In addition to the dextranase enzymes prepared in commercial dextran medium as described above dextranase enzymes containing higher proportions of a-l ,3-glucoside linkages may be prepared from dextrans of plaques, thereby producing enzymes which can effectively hydrolize the 1,3 linkages.

The amount of dextranase employed in the oral preparation of the invention is at least such amount as is effective in promoting oral hygiene. This amount is dependent upon activity of the dextranase which may typically range from about 400 to 8,000 units/mg. and therefore upon the mode of its preparation. A typically prepared dextranase enzyme material has an activity of 800 units/mg. l unit is the amount of enzyme which produces 1 mg. equivalent of isomaltose monohydrate in 1 hour at 40' C. at pH 5.1 on 2.5 percent dextran (Note Tsuchiya et al., Journal of Bacteriology," Vol. 64, page 5 l 3 While smaller amounts of dextranase may be used, a dextranase enzyme material such as that described above may be present in amounts of about 0.001-5 percent by weight of the oral preparation, preferably about 0.01-2 percent most preferably about 0.01 percent. The amounts refer to the amount of dextranase in the material. The material is generally in crude form.

The binding agent of the instant invention is Irish moss or gum tragacanth. The most preferred binder is Irish moss.

Certain synthetic binding agents and particularly certain synthetic cellulose derivatives, such as sodium carboxymethyl cellulose, sodium carboxymethyl hydroxyethyl cellulose and methyl cellulose, which have commonly been employed as binding agents in oral preparations, should be avoided since compositions containing such derivatives and dextranase are thin and then to separate into liquid and solid portions. Similarly, preparations containing certain gums other than gum tragacanth are thin and tend to separate. Gum karaya is an example of a gum which thins and separates in the presence of dextranase.

The binder material is typically employed in amount of up to about l0 percent by weight, preferably up to about 5 percent and most preferably about 0.2-4.5 percent of the oral preparation.

The desirable character of the oral preparation of this invention is attained by proportioning cosmetically acceptable and nontoxic aqueous liquid ingredients with solid ingredients such as the binding material and, particularly in the case of dental creams, polishing agent. In general, the liquids in the reparation will comprise chiefly water, glycerine, aqueous solutions of sorbitol, propylene glycol, polyethylene glycol 400, etc., including suitable mixtures thereof. It is advantageous usually to use a mixture of both water and humectant such as glycerine or sorbitol. The total liquid content will generally be about 20-75 percent by weight of the formulatron.

Preparations of this invention form creamy or gel masses of desired consistency which are easily extrudable from a pressurized container or a collapsible, e.g., aluminum or lead tube.

Preferably the oral composition is a dental cream or gel and contains a suitable substantially water-insoluble polishing agent. There is a relatively large number of such materials known in the art. Representative materials include, for example, discalcium phosphate, tricalcium phosphate, insoluble sodium metaphosphate, aluminum hydroxide, magnesium carbonate, calcium carbonate, calcium pyrophosphate, calcined aluminum silicate, calcium sulfate, bentonite, polymethyl methacrylate, etc., including suitable mixtures thereof. It is preferred to use the water-insoluble phosphate salts as the polishing agents and, more particularly, insoluble sodium metaphosphate and/or a calcium phosphate, such as dicalcium phosphate dihydrate. In general, these polishing agents will comprise a major proportion by weight of the solid ingredients. The polishing agent content is variable, but will generally be up to about 75 percent by weight of the total dental cream composition, typically about 20-75 percent.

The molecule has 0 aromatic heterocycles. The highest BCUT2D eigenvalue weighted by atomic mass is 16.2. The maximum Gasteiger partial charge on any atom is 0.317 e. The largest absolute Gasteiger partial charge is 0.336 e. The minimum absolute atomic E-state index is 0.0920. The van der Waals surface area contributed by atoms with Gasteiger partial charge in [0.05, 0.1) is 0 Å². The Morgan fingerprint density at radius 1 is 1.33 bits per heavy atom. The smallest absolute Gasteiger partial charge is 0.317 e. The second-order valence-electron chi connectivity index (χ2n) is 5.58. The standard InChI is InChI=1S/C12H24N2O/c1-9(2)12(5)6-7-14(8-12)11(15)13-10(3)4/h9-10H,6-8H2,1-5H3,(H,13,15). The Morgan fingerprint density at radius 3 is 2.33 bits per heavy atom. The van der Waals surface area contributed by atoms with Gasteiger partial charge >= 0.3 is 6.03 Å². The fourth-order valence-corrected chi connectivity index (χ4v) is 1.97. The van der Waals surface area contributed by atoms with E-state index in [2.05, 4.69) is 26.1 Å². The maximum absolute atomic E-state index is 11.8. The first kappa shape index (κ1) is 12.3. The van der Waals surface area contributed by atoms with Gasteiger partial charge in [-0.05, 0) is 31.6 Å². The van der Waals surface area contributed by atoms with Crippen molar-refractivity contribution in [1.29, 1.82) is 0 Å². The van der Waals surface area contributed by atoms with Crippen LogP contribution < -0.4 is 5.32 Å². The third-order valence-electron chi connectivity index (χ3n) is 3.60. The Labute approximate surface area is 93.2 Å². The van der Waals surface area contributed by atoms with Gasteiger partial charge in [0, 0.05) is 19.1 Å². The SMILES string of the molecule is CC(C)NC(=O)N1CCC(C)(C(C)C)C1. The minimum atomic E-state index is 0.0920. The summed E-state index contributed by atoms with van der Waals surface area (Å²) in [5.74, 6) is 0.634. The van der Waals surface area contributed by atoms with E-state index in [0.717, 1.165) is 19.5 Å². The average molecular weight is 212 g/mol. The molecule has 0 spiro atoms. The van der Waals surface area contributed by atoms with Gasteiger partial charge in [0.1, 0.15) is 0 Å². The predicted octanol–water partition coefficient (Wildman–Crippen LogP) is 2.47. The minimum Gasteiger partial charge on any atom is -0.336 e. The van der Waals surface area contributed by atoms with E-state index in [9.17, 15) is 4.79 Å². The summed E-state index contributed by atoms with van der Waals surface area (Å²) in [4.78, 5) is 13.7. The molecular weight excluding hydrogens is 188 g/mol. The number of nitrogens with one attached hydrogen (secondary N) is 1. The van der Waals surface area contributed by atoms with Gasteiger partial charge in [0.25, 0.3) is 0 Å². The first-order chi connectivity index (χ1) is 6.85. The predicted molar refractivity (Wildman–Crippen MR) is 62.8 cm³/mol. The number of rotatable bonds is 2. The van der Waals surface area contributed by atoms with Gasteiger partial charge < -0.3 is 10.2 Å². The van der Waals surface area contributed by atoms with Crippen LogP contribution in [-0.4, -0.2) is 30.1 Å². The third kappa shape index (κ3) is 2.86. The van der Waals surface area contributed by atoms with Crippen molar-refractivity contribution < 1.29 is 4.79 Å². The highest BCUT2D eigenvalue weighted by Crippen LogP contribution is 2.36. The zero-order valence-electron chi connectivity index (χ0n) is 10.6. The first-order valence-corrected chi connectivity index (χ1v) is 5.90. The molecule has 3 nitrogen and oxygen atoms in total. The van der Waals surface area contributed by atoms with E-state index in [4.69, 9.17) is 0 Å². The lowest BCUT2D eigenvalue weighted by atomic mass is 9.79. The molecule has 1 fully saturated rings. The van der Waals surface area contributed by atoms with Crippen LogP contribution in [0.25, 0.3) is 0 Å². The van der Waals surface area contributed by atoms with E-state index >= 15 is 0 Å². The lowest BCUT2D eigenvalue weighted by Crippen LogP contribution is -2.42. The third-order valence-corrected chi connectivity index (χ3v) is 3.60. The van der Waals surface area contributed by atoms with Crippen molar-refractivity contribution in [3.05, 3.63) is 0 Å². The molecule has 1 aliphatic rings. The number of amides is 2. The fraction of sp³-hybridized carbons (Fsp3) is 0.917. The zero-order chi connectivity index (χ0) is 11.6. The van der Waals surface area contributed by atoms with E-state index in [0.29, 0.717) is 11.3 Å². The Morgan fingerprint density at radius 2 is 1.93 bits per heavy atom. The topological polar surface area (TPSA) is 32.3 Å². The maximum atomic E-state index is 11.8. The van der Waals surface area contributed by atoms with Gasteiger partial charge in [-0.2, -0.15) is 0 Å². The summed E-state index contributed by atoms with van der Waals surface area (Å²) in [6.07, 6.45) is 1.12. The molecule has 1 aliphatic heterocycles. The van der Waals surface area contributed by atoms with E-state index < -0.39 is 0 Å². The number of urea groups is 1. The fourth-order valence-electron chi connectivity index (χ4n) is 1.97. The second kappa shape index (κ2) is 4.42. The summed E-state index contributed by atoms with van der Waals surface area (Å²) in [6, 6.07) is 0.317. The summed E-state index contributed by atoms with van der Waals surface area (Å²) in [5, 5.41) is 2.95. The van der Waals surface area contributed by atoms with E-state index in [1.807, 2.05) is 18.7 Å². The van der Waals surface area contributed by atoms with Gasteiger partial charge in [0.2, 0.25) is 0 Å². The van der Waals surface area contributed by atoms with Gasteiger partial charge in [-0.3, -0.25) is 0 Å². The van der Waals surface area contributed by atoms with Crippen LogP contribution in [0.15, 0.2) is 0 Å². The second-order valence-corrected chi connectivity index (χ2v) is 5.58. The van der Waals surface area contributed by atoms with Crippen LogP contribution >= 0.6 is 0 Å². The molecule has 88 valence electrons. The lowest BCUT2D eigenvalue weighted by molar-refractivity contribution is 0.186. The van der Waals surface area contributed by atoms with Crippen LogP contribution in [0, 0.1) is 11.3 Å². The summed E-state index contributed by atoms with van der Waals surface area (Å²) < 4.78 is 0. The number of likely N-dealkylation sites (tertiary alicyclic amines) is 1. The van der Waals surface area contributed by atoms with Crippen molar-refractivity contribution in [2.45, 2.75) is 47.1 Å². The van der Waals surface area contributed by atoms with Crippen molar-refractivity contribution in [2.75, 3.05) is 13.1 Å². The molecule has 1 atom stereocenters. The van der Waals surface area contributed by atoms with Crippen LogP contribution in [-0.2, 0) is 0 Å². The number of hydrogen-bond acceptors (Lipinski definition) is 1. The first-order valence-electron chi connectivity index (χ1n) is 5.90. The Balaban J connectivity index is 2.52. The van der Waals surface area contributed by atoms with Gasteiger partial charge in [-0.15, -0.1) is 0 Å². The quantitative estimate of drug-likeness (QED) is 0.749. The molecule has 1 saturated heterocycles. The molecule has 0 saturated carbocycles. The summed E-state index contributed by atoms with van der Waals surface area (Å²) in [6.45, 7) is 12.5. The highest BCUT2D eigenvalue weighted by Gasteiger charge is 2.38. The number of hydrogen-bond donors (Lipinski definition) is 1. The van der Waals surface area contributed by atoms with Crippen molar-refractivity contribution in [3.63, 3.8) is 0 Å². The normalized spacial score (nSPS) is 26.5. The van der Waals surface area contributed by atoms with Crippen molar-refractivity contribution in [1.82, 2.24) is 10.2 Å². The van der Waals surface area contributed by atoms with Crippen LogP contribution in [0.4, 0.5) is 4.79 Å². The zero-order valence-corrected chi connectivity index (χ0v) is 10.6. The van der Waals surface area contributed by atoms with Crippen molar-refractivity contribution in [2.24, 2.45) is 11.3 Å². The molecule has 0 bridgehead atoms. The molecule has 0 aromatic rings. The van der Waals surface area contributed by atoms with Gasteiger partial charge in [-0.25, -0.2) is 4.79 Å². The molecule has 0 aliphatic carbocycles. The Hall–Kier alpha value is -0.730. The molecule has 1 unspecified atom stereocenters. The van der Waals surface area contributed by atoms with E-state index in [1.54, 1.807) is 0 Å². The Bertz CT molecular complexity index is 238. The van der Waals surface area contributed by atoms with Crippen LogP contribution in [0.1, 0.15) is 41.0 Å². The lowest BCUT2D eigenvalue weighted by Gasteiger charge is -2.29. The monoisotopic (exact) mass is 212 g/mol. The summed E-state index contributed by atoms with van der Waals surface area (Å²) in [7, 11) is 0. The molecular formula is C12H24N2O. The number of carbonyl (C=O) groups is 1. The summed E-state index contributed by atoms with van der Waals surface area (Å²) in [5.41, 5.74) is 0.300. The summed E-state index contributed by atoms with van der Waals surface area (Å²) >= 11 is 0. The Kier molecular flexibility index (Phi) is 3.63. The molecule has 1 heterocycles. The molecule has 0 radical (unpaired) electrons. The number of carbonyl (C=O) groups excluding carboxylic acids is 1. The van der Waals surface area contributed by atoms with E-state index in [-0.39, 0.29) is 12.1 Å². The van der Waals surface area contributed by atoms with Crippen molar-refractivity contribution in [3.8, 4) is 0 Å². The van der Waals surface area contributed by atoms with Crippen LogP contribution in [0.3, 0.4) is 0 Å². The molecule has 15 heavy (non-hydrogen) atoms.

The instant compositions normally have a pH between about 4 and 9 and preferably on the order of about 4-6. Suitably a buffering system may be employed to assure maintenance of a pH within the aforesaid range.

Organic surface-active agents used in the compositions of the present invention to achieve increased prophylactic action, assist in achieving thorough and complete dispersion of the instant compositions throughout the oral cavity, and render the instant compositions more cosmetically acceptable. The organic surface active material may be anionic; nonionic ampholytic or cationic in nature, and it is preferred to employ as the surface active agent a detersive material which imparts to the composition detersive and foaming properties. Suitably such detergents and water-soluble salts of higher fatty acid monoglyceride monosulfates, such as the sodium salt of the monosulfated monoglyceride of hydrogenated coconut oil fatty acids, higher alkyl sulfates, such as sodium lauryl sulfate, alkyl aryl sulfonates, such as sodium dodecyl benzene sulfonate, higher alkyl sulfoacetates, higher fatty acid ester of 1,2 dihydroxy propane sulfonates, and the substantially saturated higher aliphatic acyl amides of lower aliphatic amino carboxylic acid compounds, such as those having 12 to 16 carbons in the fatty acid, alkyl or acyl radicals, and the like. Examples of the last-mentioned amides are N-lauroyl sarcosine, and the sodium, potassium, and ethanolamine salts of N-lauroyl, N-myristoyl, or N-palmitoyl sarcosinates, which should be substantially free from soap or similar higher fatty acid material which tends to substantially reduce the effect of these compounds. The use of these sarcosinate compounds in dentifrice compositions of the present invention is particularly advantageous since these materials exhibit a prolonged and marked effect in the inhibition of acid in the oral cavity due to carbohydrates, in addition to exerting some reduction in the solubility of tooth enamel in acid solutions.